BOAC- Lockheed L-049 Constellation Model
Fly in the classic BOAC- Lockheed L-049 Constellation Model in this hand crafted recreation. Each model is carved from wood and hand crafted to provide a piece you’ll love.
Length – 15 inches
Wingspan – 16 inches
The Lockheed L-049 Constellation was the first model of the Lockheed Constellation aircraft line. It entered service as the C-69 military transport aircraft during World War II for the United States Army Air Forces and was the first civilian version after the war. When production ended in 1946 it was replaced by the improved L-649 and L-749 Constellation.
Design and development
In June 1939, Howard Hughes, the owner of Transcontinental & Western Air (later called Trans World Airlines and abbreviated TWA for short), prepared a meeting at his Hancock Park residence in California. Jack Frye (then president of TWA) attended along with three executives from the Lockheed Aircraft Corporation which included designer Clarence “Kelly” Johnson. During the meeting Hughes expressed his concerns for what he called the “airliner of the future”. Lockheed’s airliner under development at the time, the L-044 Excalibur, did not meet the requirements.
When the meeting ended with Hughes and Frye, the executives immediately started on improving the Excalibur to meet Hughes’ expectations. One idea was to use the Wright R-2600 radials in place of the proposed Wright GR-1820 radials. It was decided instead to start from scratch using some original characteristics of the Excalibur. The design was lengthened from 74 ft 3 in to 95 ft 9 in and the wingspan was increased to 102 ft 4 in. Six different layouts of the cockpit envisaged, including a “Bug-Eye” proposal in which the pilot and co-pilot would sit in separate domes next to each other. In the end, it was decided to use a single curvature design with all-around glazing. Three weeks later, the new design was presented in a different meeting.
The design was given the designation L-049 or Excalibur A. The wings of the aircraft were similar to those used by the P-38 Lightning fighter. The aircraft was to be powered by four Wright R-3350 Duplex-Cyclone radials with the Pratt & Whitney R-2800 as the back-up. Re-designed, the Excalibur was to be priced at $450,000, making it the most expensive airliner on the drawing board. Since TWA was unable to provide funding, Howard Hughes had his other company, the Hughes Tool Company, fund the construction of the airliner. Hughes ordered 40 Excaliburs on July 10, 1940, making the order the largest in airline history at the time. The development was to be kept a secret until the 35th aircraft was delivered to TWA. This was done in order to keep competitors such as Juan Trippe’s Pan American World Airways from ordering the aircraft and competing with TWA. The secret was apparently well kept.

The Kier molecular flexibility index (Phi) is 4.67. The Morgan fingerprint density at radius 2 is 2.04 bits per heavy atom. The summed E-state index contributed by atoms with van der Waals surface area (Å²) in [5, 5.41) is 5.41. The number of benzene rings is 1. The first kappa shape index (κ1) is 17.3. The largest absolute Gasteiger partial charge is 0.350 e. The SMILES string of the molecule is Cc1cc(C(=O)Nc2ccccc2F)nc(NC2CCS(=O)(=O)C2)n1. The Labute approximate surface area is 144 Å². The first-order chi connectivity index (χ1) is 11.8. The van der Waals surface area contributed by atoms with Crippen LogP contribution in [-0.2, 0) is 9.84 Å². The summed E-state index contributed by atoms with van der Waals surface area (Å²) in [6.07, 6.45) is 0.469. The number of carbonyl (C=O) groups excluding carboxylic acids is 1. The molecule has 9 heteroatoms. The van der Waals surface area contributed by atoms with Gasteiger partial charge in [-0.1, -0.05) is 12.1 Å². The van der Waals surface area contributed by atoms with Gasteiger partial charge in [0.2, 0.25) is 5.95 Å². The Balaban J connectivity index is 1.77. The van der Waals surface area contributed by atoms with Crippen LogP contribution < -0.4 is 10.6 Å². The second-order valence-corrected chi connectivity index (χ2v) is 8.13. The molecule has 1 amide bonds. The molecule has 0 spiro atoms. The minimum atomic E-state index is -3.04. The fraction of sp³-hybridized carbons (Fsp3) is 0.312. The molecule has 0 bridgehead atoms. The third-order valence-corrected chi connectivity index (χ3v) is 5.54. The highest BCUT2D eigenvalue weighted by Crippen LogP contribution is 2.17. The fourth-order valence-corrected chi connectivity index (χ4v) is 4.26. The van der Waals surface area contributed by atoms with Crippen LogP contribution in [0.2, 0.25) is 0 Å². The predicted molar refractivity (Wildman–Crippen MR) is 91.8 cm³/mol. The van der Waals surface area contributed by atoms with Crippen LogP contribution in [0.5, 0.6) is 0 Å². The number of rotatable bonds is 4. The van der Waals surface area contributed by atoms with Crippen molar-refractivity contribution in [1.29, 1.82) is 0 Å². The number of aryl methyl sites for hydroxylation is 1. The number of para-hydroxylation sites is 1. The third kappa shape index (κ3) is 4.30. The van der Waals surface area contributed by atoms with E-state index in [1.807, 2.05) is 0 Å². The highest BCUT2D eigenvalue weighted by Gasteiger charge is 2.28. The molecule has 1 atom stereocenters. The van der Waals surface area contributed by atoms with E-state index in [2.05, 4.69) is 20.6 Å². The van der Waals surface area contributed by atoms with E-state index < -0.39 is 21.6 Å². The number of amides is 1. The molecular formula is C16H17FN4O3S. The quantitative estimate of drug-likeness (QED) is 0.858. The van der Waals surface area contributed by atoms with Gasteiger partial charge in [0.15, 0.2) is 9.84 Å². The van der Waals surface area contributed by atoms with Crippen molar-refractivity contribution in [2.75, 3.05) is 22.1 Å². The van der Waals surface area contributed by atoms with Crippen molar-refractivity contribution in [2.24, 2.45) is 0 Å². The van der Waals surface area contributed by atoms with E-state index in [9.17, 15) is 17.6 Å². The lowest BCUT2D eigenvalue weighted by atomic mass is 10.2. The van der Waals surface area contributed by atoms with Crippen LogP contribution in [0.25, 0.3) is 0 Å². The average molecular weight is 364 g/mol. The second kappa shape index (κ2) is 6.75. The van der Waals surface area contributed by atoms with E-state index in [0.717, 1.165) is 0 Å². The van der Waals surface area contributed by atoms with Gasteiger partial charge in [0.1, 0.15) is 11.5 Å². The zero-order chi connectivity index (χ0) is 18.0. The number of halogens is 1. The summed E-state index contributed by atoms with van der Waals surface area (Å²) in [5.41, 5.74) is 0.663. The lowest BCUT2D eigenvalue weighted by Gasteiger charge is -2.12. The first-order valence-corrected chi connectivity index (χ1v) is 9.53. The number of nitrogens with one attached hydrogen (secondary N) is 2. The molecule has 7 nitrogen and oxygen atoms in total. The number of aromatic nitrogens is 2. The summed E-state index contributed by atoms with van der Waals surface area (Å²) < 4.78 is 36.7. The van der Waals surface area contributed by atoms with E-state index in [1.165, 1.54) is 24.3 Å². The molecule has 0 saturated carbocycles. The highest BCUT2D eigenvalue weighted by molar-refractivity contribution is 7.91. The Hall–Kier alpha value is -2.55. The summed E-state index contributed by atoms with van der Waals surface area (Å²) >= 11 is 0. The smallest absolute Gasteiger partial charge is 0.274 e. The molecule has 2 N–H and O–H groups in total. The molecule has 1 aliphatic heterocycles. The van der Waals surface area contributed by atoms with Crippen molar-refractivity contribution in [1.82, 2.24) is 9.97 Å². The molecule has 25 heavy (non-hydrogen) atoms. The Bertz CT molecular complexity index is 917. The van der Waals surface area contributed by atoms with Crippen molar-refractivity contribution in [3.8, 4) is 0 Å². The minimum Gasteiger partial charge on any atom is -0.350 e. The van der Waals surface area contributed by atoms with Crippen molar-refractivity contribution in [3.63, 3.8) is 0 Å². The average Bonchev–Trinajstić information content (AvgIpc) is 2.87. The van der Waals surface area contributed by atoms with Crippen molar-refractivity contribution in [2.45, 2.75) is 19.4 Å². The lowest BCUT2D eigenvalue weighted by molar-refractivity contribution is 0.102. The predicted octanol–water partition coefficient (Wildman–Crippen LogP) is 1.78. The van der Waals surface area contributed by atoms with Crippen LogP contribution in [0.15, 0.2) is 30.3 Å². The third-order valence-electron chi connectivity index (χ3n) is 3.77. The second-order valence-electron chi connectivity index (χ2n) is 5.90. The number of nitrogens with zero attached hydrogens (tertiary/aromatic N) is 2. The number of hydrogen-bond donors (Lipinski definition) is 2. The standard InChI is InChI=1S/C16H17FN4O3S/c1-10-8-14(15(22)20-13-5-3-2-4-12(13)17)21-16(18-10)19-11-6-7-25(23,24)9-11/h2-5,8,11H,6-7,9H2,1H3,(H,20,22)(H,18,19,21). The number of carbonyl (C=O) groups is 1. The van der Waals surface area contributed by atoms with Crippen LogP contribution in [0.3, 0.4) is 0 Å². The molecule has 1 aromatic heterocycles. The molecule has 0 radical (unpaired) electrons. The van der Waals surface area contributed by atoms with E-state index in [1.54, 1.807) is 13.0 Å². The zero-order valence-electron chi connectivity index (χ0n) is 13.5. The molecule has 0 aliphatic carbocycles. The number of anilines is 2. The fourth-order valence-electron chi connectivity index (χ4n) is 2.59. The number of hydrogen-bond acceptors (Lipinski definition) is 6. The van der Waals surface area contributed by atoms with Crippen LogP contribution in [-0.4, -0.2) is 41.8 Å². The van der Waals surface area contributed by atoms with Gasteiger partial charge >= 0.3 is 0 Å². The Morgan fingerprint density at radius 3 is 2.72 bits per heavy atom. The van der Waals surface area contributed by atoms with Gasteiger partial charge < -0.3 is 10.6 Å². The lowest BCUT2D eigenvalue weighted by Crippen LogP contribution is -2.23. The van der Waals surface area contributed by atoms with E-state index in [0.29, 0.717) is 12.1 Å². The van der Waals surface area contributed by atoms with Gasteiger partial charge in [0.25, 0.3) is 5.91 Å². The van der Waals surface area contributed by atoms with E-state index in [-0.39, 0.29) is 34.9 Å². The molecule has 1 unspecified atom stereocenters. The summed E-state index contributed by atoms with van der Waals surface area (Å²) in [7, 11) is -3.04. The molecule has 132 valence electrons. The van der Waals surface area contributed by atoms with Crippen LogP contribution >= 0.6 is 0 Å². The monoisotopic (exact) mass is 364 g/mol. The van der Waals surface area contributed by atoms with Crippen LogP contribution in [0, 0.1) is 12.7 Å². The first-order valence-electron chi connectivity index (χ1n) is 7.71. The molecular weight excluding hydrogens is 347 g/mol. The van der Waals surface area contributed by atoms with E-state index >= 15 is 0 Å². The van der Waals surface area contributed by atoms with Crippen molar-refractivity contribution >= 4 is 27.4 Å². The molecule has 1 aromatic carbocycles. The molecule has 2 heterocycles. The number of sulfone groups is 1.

When Hughes was brought in to look at a scale mock up of the Excalibur’s cabin, he was not pleased with the outcome and stated “It’s not what I expected”. Hughes later had Raymond Loewy redesign the cabin to his liking. A complete life sized mock up of the Excalibur was eventually constructed with battery operated retractable landing gear. The gear mechanisms were tested on the mock up for design validation before production began. The powerplant itself was tested on a PV-1 Ventura which was nicknamed “Vent-ellation” for the occasion. The name “Excalibur” was later dropped as the new aircraft had nothing in common with the original L-044 design. The name “Constellation” was picked up as an unofficial nickname until the intervention of the military.
The Constellation had several technological advancements such as electric de-icing, hydraulic assisted controls, reversible pitch propellers and pressurization, which allowed the Constellation to fly above the clouds. Lockheed had done pressurization in an aircraft before, with the Lockheed XC-35.